Omega-3s linked to improved brain structure and cognition in midlife

Summary: According to a new study, increasing the intake of omega-3 fatty acids helps maintain brain health and improve cognition in middle age. For people with the Alzheimer’s disease-associated APOE4 gene, omega-3 fatty acid intake was associated with greater hippocampal volume and less small vessel disease.

Source: UT San Antonio

Consuming cold-water fish and other sources of omega-3 fatty acids may preserve brain health and improve cognition in middle age, new evidence shows.

According to a study published online October 5 in Neurology.

Faculty at the University of Texas San Antonio Health Sciences Center (UT Health San Antonio) and other researchers from the Framingham Heart Study conducted the analysis.

“Studies have examined this association in older populations. The new contribution here is that even at a younger age, if you have a diet that includes omega-3 fatty acids, you are already protecting your brain for most of the indicators of brain aging that we see in middle age” , said Claudia. Satizabal, PhD, assistant professor of population health sciences in the Glenn Biggs Institute for Alzheimer’s and Neurodegenerative Diseases at UT Health San Antonio. Satizabal is the lead author of the study.

The average age of the volunteers was 46 years old. The team looked at the relationship between omega-3 fatty acid concentrations in red blood cells, MRI, and cognitive markers of brain aging. The researchers also studied the effect of omega-3 red blood cell concentrations in volunteers with APOE4, a genetic variation linked to a higher risk of Alzheimer’s disease.

The study of 2,183 participants without dementia or stroke found that:

  • A higher omega-3 index was associated with larger hippocampal volumes. The hippocampus, a structure of the brain, plays a major role in learning and memory.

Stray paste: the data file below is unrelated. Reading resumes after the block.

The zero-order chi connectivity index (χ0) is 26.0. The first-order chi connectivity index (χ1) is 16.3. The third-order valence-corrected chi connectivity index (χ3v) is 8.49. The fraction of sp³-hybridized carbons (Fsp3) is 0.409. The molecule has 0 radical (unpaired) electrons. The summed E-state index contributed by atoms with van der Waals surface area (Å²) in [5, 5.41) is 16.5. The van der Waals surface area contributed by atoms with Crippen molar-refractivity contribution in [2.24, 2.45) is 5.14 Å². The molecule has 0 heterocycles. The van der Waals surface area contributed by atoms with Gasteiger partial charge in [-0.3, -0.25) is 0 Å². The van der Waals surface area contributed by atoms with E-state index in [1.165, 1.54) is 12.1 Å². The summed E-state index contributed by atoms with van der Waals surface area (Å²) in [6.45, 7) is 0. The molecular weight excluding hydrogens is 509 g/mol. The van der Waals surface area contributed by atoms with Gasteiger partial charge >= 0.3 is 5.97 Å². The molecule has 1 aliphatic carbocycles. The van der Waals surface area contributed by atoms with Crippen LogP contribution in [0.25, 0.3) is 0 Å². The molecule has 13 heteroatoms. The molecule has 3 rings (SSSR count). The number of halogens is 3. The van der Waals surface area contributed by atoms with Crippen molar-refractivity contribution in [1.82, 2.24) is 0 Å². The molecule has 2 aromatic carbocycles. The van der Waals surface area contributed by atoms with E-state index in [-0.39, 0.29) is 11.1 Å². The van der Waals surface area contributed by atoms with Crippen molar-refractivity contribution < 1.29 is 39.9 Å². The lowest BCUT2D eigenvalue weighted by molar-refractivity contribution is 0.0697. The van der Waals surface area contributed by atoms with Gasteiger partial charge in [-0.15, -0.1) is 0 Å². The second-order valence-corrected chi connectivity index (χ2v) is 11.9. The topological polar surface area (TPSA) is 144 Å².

• Consuming more omega-3s was associated with better abstract reasoning or the ability to understand complex concepts using logical thinking.
  • APOE4 carriers with a higher omega-3 index had fewer small vessel diseases. The APOE4 gene is associated with cardiovascular disease and vascular dementia.

The researchers used a technique called gas chromatography to measure the concentrations of docosahexaenoic acid (DHA) and eicosapentaenoic acid (EPA) in red blood cells. The Omega-3 Index was calculated as DHA plus EPA.

“Omega-3 fatty acids such as EPA and DHA are key micronutrients that enhance and protect the brain,” said study co-author Debora Melo van Lent, PhD, postdoctoral researcher at the Biggs Institute. “Our study is one of the first to observe this effect in a younger population. Further studies in this age group are needed.

A higher omega-3 index was associated with larger hippocampal volumes. The hippocampus, a structure of the brain, plays a major role in learning and memory. Image is in public domain

The team divided the participants into those who had very low levels of omega-3 red blood cells and those who had at least a little and more.

“We saw the worst results in people who had the lowest omega-3 intake,” Satizabal said. “So that’s something interesting. Although the more omega-3s the more benefits for the brain, you just have to eat them to see the benefits.

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Researchers don’t know how DHA and EPA protect the brain. One theory is that because these fatty acids are needed in the membrane of neurons, when they are replaced by other types of fatty acids, that is when neurons (nerve cells) become unstable. . Another explanation could be related to the anti-inflammatory properties of DHA and EPA.

“It’s complex. We don’t have it all figured out yet, but we’re showing that somehow if you increase your omega-3 intake, even a little bit, you’re protecting your brain,” Satizabal said.

Encouragingly, DHA and EPA also protected the brain health of APOE4 carriers. “It’s genetic, so you can’t change it,” Melo van Lent said, referring to the vulnerability of this at-risk group.

“So if there’s a modifiable risk factor that can outweigh the genetic predisposition, that’s a big win.”

About this food and cognition research news

Author: Does Sansom
Source: UT San Antonio
Contact: Will Sansom – UT San Antonio
Image: Image is in public domain

Original research: The findings will appear in Neurology

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